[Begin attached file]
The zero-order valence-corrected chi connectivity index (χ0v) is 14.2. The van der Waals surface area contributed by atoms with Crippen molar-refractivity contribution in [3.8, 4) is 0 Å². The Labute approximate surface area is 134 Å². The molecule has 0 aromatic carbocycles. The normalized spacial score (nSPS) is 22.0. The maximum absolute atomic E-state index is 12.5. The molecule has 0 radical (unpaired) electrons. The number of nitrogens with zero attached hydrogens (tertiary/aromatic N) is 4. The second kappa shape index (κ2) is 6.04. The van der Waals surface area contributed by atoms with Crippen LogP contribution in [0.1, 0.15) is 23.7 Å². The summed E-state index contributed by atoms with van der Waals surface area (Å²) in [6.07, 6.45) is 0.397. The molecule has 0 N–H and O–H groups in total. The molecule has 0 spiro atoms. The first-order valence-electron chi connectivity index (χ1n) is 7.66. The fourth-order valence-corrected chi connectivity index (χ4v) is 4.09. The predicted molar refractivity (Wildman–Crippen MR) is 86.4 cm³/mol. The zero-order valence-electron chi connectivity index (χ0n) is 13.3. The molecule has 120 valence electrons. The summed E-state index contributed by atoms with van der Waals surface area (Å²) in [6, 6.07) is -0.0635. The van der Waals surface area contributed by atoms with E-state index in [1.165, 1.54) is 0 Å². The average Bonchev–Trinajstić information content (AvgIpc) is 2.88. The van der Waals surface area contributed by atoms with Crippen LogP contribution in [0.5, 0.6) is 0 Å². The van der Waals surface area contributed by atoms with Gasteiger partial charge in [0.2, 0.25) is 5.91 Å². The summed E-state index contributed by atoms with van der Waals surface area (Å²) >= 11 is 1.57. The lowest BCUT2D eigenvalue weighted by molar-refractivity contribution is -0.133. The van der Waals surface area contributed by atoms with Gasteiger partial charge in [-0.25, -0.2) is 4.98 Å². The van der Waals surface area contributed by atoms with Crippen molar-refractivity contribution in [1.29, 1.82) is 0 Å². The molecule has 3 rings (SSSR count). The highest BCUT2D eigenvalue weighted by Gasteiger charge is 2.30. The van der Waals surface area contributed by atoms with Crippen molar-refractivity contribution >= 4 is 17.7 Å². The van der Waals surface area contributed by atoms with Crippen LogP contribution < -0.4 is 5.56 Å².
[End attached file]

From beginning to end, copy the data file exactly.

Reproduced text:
The zero-order valence-corrected chi connectivity index (χ0v) is 14.2. The van der Waals surface area contributed by atoms with Crippen molar-refractivity contribution in [3.8, 4) is 0 Å². The Labute approximate surface area is 134 Å². The molecule has 0 aromatic carbocycles. The normalized spacial score (nSPS) is 22.0. The maximum absolute atomic E-state index is 12.5. The molecule has 0 radical (unpaired) electrons. The number of nitrogens with zero attached hydrogens (tertiary/aromatic N) is 4. The second kappa shape index (κ2) is 6.04. The van der Waals surface area contributed by atoms with Crippen LogP contribution in [0.1, 0.15) is 23.7 Å². The summed E-state index contributed by atoms with van der Waals surface area (Å²) in [6.07, 6.45) is 0.397. The molecule has 0 N–H and O–H groups in total. The molecule has 0 spiro atoms. The first-order valence-electron chi connectivity index (χ1n) is 7.66. The fourth-order valence-corrected chi connectivity index (χ4v) is 4.09. The predicted molar refractivity (Wildman–Crippen MR) is 86.4 cm³/mol. The zero-order valence-electron chi connectivity index (χ0n) is 13.3. The molecule has 120 valence electrons. The summed E-state index contributed by atoms with van der Waals surface area (Å²) in [6, 6.07) is -0.0635. The van der Waals surface area contributed by atoms with E-state index in [1.165, 1.54) is 0 Å². The average Bonchev–Trinajstić information content (AvgIpc) is 2.88. The van der Waals surface area contributed by atoms with Crippen LogP contribution in [0.5, 0.6) is 0 Å². The van der Waals surface area contributed by atoms with Gasteiger partial charge in [0.2, 0.25) is 5.91 Å². The summed E-state index contributed by atoms with van der Waals surface area (Å²) >= 11 is 1.57. The lowest BCUT2D eigenvalue weighted by molar-refractivity contribution is -0.133. The van der Waals surface area contributed by atoms with Gasteiger partial charge in [-0.25, -0.2) is 4.98 Å². The van der Waals surface area contributed by atoms with Crippen molar-refractivity contribution in [1.29, 1.82) is 0 Å². The molecule has 3 rings (SSSR count). The highest BCUT2D eigenvalue weighted by Gasteiger charge is 2.30. The van der Waals surface area contributed by atoms with Crippen molar-refractivity contribution >= 4 is 17.7 Å². The van der Waals surface area contributed by atoms with Crippen LogP contribution < -0.4 is 5.56 Å².